We now begin the great season of Lent. So what are we doing? Before we decide what we are doing concretely, it would be good to know what the theological point is.
Historically, Lent developed like this: first, there was Easter, the annual solemn commemoration of Christ’s Death and Resurrection.
Then there was a question of when to baptize converts. The theology of Baptism is about Easter:
“We are buried with him by baptism into death: that just as Christ was raised up from the dead by the glory of the Father, even so we also should walk in newness of life. For if we have been planted together in the likeness of his death, we shall be also in the likeness of his resurrection” (Rom 6:4-5).
Baptism is a death to our old way of life – a death united to the death of Christ, and therefore a rising to new life, relying not on our own strength, but on the strength of God, which brings physical resurrection as a symbol of spiritual resurrection: new life, moral reform, and above all new spiritual life, to call God Father and live as if we believe it. Baptism is the beginning of this new life.
So it made sense to celebrate Baptisms at Easter.
But how to do this right? Easter itself should be fully celebrated, treated as the awesome event it is. But we completely misunderstand Christ if we do not see the way that he transforms our entire life. His death and resurrection does something to us. Baptism, by which we are plunged into Easter, does something. It does not leave us the same.
Baptism is about conversion, newness of life. Baptism – like all the sacraments – is about Christ transforming us, changing us, filling us with the power of his Spirit.
So part of solemnizing Baptism (and Easter), part of proclaiming what it really means, is to enter more deeply into the life of conversion.
Lent is originally a pre-Baptism retreat. There are three key aspects of that retreat.
The first is prayer. Above all, Baptism is about being united to the Father, falling in love with the Father, discovering our happiness in the Father, as Christ is supremely happy in union with the Father. Baptism without prayer – joyful, adoring prayer – is meaningless. So it makes sense to prepare for Baptism by spending time in prayer.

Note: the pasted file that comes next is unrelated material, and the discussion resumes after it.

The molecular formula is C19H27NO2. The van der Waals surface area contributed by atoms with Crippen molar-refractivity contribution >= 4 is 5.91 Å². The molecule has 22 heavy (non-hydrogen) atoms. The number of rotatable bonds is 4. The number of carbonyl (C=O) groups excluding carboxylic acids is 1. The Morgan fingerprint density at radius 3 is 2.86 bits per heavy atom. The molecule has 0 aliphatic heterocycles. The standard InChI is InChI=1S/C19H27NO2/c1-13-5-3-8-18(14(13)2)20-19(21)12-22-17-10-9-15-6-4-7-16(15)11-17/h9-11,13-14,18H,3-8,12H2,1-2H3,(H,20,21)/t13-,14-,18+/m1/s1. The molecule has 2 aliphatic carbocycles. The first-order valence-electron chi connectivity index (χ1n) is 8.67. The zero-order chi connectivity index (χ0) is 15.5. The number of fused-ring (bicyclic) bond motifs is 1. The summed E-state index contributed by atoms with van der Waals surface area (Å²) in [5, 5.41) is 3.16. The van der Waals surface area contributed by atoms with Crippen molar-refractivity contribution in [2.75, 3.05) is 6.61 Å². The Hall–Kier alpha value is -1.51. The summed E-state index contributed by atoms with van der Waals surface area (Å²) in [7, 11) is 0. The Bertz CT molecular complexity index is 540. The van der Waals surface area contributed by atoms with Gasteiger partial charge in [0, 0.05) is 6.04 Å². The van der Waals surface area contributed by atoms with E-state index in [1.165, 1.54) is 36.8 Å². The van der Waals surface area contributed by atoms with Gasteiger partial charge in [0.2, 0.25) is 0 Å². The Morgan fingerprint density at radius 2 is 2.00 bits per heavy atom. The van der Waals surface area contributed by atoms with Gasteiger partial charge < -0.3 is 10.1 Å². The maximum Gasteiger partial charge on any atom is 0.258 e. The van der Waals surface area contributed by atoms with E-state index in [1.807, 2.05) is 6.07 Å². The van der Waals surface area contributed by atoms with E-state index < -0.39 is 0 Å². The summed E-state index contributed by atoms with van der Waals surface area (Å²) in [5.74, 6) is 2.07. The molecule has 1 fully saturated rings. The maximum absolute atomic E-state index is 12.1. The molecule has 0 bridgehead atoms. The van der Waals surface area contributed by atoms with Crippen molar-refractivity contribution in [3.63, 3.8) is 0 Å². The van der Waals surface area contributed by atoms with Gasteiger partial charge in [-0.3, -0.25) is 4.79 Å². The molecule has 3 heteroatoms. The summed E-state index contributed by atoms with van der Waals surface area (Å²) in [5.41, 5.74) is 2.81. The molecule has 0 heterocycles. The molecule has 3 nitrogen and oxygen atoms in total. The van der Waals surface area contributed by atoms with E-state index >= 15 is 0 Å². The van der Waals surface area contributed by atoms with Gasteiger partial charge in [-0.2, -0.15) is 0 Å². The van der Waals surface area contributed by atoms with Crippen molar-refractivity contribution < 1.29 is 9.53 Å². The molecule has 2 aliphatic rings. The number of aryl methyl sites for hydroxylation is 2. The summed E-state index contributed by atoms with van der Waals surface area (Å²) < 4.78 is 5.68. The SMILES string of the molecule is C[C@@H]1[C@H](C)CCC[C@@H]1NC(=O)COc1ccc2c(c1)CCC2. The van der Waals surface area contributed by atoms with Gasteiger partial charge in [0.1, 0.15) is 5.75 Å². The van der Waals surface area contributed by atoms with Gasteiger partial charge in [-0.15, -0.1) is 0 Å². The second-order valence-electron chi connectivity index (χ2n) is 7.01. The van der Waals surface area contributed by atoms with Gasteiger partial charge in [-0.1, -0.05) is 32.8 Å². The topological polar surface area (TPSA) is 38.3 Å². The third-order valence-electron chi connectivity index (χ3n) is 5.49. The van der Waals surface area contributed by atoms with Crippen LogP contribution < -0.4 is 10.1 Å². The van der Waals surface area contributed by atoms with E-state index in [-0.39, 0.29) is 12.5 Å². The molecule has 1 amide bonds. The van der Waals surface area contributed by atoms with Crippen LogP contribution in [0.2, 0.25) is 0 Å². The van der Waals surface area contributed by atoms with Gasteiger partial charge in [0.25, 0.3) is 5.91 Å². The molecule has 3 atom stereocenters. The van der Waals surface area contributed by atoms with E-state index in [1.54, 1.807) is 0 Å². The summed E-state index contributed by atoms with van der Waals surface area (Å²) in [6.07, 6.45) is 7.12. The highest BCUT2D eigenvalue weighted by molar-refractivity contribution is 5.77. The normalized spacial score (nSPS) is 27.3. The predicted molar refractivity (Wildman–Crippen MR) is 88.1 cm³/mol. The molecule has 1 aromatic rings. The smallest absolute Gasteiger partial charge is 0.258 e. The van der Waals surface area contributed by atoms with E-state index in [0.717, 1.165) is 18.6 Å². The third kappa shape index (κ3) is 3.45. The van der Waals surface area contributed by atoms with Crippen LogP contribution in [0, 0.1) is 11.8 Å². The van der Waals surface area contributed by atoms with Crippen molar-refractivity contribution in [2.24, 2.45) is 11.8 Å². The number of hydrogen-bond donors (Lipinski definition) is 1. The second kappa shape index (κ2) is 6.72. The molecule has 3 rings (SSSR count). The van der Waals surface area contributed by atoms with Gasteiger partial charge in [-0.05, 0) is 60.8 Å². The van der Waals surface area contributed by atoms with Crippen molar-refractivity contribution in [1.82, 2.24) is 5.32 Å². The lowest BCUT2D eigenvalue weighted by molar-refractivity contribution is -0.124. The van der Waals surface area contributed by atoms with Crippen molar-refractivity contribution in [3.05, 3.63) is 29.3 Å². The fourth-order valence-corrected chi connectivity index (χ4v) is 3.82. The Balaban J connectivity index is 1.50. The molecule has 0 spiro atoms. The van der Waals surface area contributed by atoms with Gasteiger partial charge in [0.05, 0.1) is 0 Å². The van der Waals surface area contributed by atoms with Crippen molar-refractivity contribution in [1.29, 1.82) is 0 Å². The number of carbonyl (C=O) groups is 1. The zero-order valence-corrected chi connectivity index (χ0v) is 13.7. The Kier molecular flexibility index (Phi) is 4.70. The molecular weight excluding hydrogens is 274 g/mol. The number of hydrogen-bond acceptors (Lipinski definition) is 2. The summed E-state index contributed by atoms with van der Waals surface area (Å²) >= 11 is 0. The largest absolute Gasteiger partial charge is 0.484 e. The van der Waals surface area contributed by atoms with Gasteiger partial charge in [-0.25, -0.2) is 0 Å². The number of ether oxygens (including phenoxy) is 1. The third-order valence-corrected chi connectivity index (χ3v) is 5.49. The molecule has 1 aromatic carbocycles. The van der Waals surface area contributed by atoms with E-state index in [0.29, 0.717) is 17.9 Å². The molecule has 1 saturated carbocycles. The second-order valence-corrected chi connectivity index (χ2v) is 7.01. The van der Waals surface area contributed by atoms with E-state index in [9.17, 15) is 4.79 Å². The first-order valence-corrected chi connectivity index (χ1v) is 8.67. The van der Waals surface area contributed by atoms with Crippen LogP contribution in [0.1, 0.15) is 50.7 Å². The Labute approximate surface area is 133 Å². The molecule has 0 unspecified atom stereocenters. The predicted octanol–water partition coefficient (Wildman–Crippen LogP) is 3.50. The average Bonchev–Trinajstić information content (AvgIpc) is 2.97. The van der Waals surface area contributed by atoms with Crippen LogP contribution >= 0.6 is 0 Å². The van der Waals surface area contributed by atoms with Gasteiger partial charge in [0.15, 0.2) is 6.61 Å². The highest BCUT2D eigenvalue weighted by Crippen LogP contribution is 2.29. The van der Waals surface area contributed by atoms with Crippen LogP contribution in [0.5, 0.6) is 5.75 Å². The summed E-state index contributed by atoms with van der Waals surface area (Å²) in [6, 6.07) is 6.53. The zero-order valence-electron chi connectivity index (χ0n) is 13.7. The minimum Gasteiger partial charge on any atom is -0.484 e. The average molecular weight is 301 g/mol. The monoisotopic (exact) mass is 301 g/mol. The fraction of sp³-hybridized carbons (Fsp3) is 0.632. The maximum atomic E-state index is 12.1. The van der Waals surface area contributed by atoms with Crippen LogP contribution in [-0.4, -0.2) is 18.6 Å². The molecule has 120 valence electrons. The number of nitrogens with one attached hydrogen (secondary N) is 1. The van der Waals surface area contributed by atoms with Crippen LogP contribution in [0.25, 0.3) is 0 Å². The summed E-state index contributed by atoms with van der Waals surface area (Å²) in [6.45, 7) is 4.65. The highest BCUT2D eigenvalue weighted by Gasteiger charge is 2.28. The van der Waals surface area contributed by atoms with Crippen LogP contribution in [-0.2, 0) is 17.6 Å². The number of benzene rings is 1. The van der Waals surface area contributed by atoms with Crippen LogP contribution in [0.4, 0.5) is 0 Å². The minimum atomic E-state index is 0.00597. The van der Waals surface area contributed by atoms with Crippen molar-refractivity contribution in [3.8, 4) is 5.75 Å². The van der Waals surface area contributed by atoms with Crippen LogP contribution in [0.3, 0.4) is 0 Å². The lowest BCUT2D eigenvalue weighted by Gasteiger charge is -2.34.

But union with Christ, and the Father, and the Holy Spirit also unites us to all others who are united to them (the Church, in the deepest sense) and all who are called to that union (all of humanity). And so a second pillar of the pre-Baptism retreat is almsgiving: the joyful embrace of our neighbor, in all his need. Almsgiving is a nice approach: it’s not that we seek our happiness in our neighbor – we seek our happiness in the Father! – and so we focus on our neighbor’s needs, embracing him in mercy and charity.
Finally – and, really, third, though also important – we dig into this truth that nothing but God can truly make us happy. That’s the true meaning of fasting: to take a step away from the other things that we use as replacements of God. Fasting from food is a brilliant approach: because we do need to eat, so we can’t treat food as an evil. Instead, we can change it from being our end to being only a means, eating enough to keep ourselves going, but not seeking our happiness in food, and even accepting a little pain in our bellies.
Prayer, almsgiving, and fasting: experiences of what Baptismal conversion really means.
And of course, we all need to rediscover our Baptism, so the last step in the development of Lent was the rest of the Church joining the Catechumens in this Lenten practice, rediscovering our own conversion.
Interesting that it comes before Easter, before Baptism.
First, it must be said that grace is at work in us even before Baptism: it is the Holy Spirit who draws us to the font. We don’t magically begin our Christian life after we receive the sacraments. The “magic” is that Christ works in us to draw us to himself in the first place.
Second, we do receive grace in a new way in the sacraments. Part of the pre-Baptismal Lenten retreat is the experience of longing: longing to be better at fasting, almsgiving, and prayer. Yes, part of Lent is the experience that we’re not very good at this. Even for us who have been baptized, part of Lent is begging Christ to continue to transform us, begging for that baptismal grace to permeate us more deeply.
Third, our Lenten penance gives way before Easter joy. In the end, the Gospel is good news; ultimately the Christian is full of joy, not penance. Heaven won’t exactly be full of chocolate, but all our longings will be satisfied: the fast ends with a feast.
How can you think about your Baptism this Lent?